Review raises no major environmental objections to Keystone XL pipeline

President Barack Obama waves as he arrives at the TransCanada Stillwater Pipe Yard in Cushing, Okla., Thursday, March, 22, 2012. AP Photo/Pablo Martinez Monsivais

Last Updated Jan 31, 2014 9:15 PM EST

The State Department on Friday issued a key environmental impact report on the Keystone XL pipeline, bringing President Obama one step closer to deciding whether to let the controversial project proceed.

The report concludes that the pipeline would not significantly worsen carbon pollution. Furthermore, it said “approval or denial of any one crude oil transport project, including the proposed Project, is unlikely to significantly impact the rate of extraction in the oil sands or the continued demand for heavy crude oil at refineries in the United States based on expected oil prices, oil-sands supply costs, transport costs, and supply-demand scenarios.”

The report said that the pipeline’s construction would support about 42,100 jobs (directly and indirectly). After its construction, the operations of the pipeline would create about 50 jobs. 

The report makes no recommendations to the administration about whether or not the pipeline should be approved and simply represents "another step in the process" of evaluating the project, a State Department spokesman said.

Now, other agencies like the Environmental Protection Agency and the Interior Department will have 90 days to weigh in on whether the project is in the United States’ national interest. Secretary of State John Kerry will also review the report, along with all other considerations -- the State Department has jurisdiction over the oil pipeline because it crosses international borders. Ultimately, President Obama could have the final say on whether it goes forward.

“The President has clearly stated that the project will be in the national interest only if it does not significantly exacerbate the problem of carbon pollution," White House spokesman Matt Lehrich said. "The Final Supplemental Environmental Impact Statement includes a range of estimates of the project’s climate impacts, and that information will now need to be closely evaluated by Secretary Kerry and other relevant agency heads in the weeks ahead.  A decision on whether the project is in the national interest will be made only after careful consideration of the SEIS and other pertinent information, comments from the public, and views of other agency heads.”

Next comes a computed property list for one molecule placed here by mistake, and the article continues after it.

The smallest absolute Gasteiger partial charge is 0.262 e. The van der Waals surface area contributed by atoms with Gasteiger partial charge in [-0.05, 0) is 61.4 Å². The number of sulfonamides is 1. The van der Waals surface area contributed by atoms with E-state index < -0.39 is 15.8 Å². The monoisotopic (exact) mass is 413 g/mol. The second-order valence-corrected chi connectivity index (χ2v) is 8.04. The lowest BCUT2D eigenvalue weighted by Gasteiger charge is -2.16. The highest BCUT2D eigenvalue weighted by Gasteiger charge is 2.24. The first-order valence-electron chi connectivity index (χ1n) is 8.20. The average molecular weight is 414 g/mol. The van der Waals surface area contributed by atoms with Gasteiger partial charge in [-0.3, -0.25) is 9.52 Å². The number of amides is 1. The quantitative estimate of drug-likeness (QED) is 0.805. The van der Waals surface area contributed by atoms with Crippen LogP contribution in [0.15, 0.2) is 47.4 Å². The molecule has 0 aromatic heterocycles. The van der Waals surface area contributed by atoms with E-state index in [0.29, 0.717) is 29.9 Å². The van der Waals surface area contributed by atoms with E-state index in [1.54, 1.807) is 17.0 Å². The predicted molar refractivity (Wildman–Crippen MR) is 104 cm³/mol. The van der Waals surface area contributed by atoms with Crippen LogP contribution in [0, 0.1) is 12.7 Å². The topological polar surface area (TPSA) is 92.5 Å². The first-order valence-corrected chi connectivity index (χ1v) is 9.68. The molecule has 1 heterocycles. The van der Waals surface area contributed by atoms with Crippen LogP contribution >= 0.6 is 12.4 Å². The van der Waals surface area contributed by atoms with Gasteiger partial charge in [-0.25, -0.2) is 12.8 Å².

In a speech last summer laying out a plan to reduce carbon emissions, Mr. Obama said that the net effects of the pipeline's impact on climate would be  “absolutely critical” in determining whether or not the project would move forward.

"Our national interest will be served only if this project doesn't significantly exacerbate the problem of carbon pollution," he said.

Reacting to the report, Susan Casey-Lefkowitz of the Natural Resources Defense Council said that Mr. Obama now has all the information he needs to reject the pipeline.

“Even though the State Department continues to downplay clear evidence that the Keystone XL pipeline would lead to tar sands expansion and significantly worsen carbon pollution, it has, for the first time, acknowledged that the proposed project could accelerate climate change,” she said in a statement. “Piping the dirtiest oil on the planet through the heart of America would endanger our farms, our communities, our fresh water and our climate. That is absolutely not in our national interest. Keystone XL should be rejected.”

Others, however, said the benefits of the project outweigh the costs.

“With 43,000 jobs and a more energy-independent America on the line, this new study underscores what has been said all along about Keystone XL Pipeline:  it’s time to build,” Sen. Mary Landrieu, D-La., said in a statement. “This single project will inject billions of dollars into Louisiana and national economies and reduce our dependence on oil from hostile countries.”

The company building the pipeline, TransCanada, first submitted an application for the project in 2008, leaving the decision looming over Mr. Obama’s entire presidency. Thousands of people concerned about the project’s environmental impact have protested in front of the White House, while Texas landowners have filed dozens of lawsuits against the project. On the other side, Republicans have held up the pending project as a symbol of stalled progress during the Obama administration.

“If President Obama wants to score an easy win for the middle class, he could simply put the politics aside and approve the Keystone pipeline,” Senate Minority Leader Mitch McConnell, R-Ky., said Tuesday. “One stroke [of his pen] and the Keystone pipeline is approved. I know the Keystone issue is difficult for him because it involves a choice between pleasing the left and helping the middle class, but that’s exactly the type of decision he needs to make.”

Bill McKibben, co-founder of the environmental group 350.org, said in a statement Friday that it’s now time to see whether Mr. Obama will live up to his campaign promise to combat global warming.

“He's about the only person who hasn't weighed in on Keystone XL,” McKibben said. “Now we'll see if he's good for his word or if the fossil fuel industry is so strong they control even the president of the United States.”

The pipeline would carry oil extracted from tar sands in western Canada through Nebraska, where it would connect to already-approved pipelines that lead to refineries in the Texas Gulf Coast. 


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